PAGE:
The preceding article was solely written by the author named above. Any views and opinions expressed are not necessarily shared by GoodTherapy.org. Questions or concerns about the preceding article can be directed to the author or posted as a comment below.

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  • Tommie

    Tommie

    April 22nd, 2015 at 1:25 PM

    Wow I know so many people who could stand to read this and i include myself in that batch. I used to think that being passive aggressive was just a way to get my point across without hurting feelings but as I have gotten older I see that this is just one more way of being snarky and mean really. It is so much better just to say what you mean and get it out there and be done with it. Who wants to carry all of that around for so long anyway? And it never gets anything solved.

  • Andrea Brandt

    Andrea Brandt

    April 22nd, 2015 at 2:50 PM

    Thank you – it makes me feel good to know that I am helping people!

  • Katey

    Katey

    April 22nd, 2015 at 3:22 PM

    I hate running into passive aggressive people because those are the people who do things, and at first you think that they are helping you out, and then you actually look at it and see just how conniving it can be. Being mindful of our actions and truthful about our feelings is one of the best things that we can not only do for ourselves but also for the other people around us as well.

  • Marnie

    Marnie

    April 23rd, 2015 at 8:40 AM

    Why engage in behavior that will not really ever get anything accomplished? That is a whole lot of energy that you will be exerting without ever really getting anything done except alienating other people. I know that is some ways this might make you feel like you are taking action but really when you think about it you will see that this is the wrong way to go about doing things. This is something that teens and young people will engage in but as an adult we should be mature enough to take a step up and deal with the issue at hand.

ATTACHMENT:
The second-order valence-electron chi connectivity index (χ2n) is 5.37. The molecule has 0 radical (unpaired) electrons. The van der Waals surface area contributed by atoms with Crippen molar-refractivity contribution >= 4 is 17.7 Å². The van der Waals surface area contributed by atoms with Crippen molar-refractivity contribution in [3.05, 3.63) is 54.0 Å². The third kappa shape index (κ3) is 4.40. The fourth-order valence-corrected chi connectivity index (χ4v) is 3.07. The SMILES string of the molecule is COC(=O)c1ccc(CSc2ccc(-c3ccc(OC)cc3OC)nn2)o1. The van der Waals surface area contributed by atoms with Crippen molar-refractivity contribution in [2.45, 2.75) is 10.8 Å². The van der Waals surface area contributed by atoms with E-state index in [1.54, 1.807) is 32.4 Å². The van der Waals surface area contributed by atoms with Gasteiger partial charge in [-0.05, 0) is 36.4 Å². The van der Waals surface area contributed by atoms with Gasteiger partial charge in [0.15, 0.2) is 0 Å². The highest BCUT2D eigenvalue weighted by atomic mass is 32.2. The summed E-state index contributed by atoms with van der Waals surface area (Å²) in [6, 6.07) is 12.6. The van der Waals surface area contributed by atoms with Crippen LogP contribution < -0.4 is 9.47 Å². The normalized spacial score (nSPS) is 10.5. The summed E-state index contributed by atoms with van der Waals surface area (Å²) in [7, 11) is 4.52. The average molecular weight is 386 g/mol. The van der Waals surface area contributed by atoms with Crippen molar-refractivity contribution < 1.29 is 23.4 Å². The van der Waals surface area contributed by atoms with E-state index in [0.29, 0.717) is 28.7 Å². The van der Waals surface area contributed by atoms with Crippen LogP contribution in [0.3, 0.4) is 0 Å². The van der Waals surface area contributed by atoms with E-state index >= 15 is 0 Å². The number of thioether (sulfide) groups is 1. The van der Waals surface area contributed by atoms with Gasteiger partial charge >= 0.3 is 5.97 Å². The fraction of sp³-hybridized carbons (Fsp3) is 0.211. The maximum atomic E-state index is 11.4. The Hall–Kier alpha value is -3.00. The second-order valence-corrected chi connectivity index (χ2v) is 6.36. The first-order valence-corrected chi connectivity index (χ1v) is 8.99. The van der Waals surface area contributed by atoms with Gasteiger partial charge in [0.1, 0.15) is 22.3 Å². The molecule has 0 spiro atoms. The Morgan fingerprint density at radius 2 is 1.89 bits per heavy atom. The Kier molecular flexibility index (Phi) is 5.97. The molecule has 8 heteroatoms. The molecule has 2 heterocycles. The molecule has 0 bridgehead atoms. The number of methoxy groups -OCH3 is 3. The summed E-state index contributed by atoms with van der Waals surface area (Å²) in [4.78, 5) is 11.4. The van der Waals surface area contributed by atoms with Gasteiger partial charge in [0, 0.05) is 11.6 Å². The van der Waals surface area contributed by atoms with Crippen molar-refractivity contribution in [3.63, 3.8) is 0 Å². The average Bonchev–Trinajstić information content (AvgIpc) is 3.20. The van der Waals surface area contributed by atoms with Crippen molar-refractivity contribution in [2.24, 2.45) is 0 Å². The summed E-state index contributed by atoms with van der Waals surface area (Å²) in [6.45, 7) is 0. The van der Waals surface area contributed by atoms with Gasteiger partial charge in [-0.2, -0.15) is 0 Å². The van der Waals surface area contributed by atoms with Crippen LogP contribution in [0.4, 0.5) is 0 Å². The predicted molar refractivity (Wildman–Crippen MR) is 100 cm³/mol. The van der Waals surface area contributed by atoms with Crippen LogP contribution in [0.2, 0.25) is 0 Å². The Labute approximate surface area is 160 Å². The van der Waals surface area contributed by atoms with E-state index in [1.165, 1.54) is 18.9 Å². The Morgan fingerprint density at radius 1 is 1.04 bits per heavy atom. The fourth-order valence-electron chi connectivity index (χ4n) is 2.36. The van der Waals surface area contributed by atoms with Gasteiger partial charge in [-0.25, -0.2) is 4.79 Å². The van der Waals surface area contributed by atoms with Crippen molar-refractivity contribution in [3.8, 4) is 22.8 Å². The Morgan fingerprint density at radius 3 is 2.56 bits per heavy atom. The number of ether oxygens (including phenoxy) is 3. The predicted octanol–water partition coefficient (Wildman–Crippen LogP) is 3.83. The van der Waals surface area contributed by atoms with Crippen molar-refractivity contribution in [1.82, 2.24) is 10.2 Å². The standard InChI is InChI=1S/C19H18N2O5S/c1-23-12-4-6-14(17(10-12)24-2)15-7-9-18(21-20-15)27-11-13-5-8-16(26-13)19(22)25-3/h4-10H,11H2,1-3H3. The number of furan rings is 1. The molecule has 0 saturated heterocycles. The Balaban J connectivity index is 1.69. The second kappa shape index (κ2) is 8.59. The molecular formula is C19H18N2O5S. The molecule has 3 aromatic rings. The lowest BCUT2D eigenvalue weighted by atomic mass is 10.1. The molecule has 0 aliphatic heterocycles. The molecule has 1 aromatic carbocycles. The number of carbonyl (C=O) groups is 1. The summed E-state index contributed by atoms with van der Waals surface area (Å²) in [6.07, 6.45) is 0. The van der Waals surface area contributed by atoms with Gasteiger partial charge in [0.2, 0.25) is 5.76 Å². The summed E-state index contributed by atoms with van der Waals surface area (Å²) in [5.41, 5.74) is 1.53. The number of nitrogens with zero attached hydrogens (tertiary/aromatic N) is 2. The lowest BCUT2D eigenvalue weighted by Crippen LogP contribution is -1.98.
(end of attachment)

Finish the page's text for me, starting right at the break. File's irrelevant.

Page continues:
• Justine

    Justine

    April 24th, 2015 at 9:37 AM

    Mindfulness training can be beneficial to us in numerous ways. This is just one way in which you can reach a little healing, and be a little more of a better person. But I think that most of all it helps you find a real connection with who you are and what you believe and once you allow yourself to go to that place and become more aware of this then that is what will also radiate outwards to other people too.

  • Mike

    Mike

    April 24th, 2015 at 5:04 PM

    This is extremely valuable, but I’m having a hard time with some of the language. The title uses the word “combat” but my understanding of mindfulness is that its very essence is dropping the inner combat, dropping the inner division of self into “good self” and “bad self” which have to fight with each other. I think you would agree with that, but you might want to rethink using the word “combat” in the title. Also, the title of your book, “eliminating” passive-aggressive behavior. Again, mindfulness is about changing our relationship to parts of ourselves, not eliminating them. The teachers I have listened to have all said that their judgments, anger, etc. all remain, but what has changed is their relationship to them. Again, I think you must surely agree with this, but why use the word “eliminate” in the title? It seems to give the wrong idea. Third, you use the word “replace” in the article (replacing patterns). Again that feels like it plays into the desire that many of us have to eliminate the undesirable parts and replace them with something desirable. I’m sorry, I probably sound very nitpicky, but two of my examples are in the titles which are what give first impressions, so it matters to me.

  • Mia

    Mia

    April 25th, 2015 at 5:40 AM

    Now this? This should be required reading.

  • Andrea Brandt

    Andrea Brandt

    April 27th, 2015 at 3:07 PM

    Thank you so much everybody for your thoughtful responses. I really appreciate it!

  • Katherine Fabrizio

    Katherine Fabrizio

    April 30th, 2015 at 9:16 AM

    This is so helpful Andrea. While being on the receiving end of passive-aggressive behavior is so infuriating, your insight helps me have empathy for what they are struggling with. Thank you.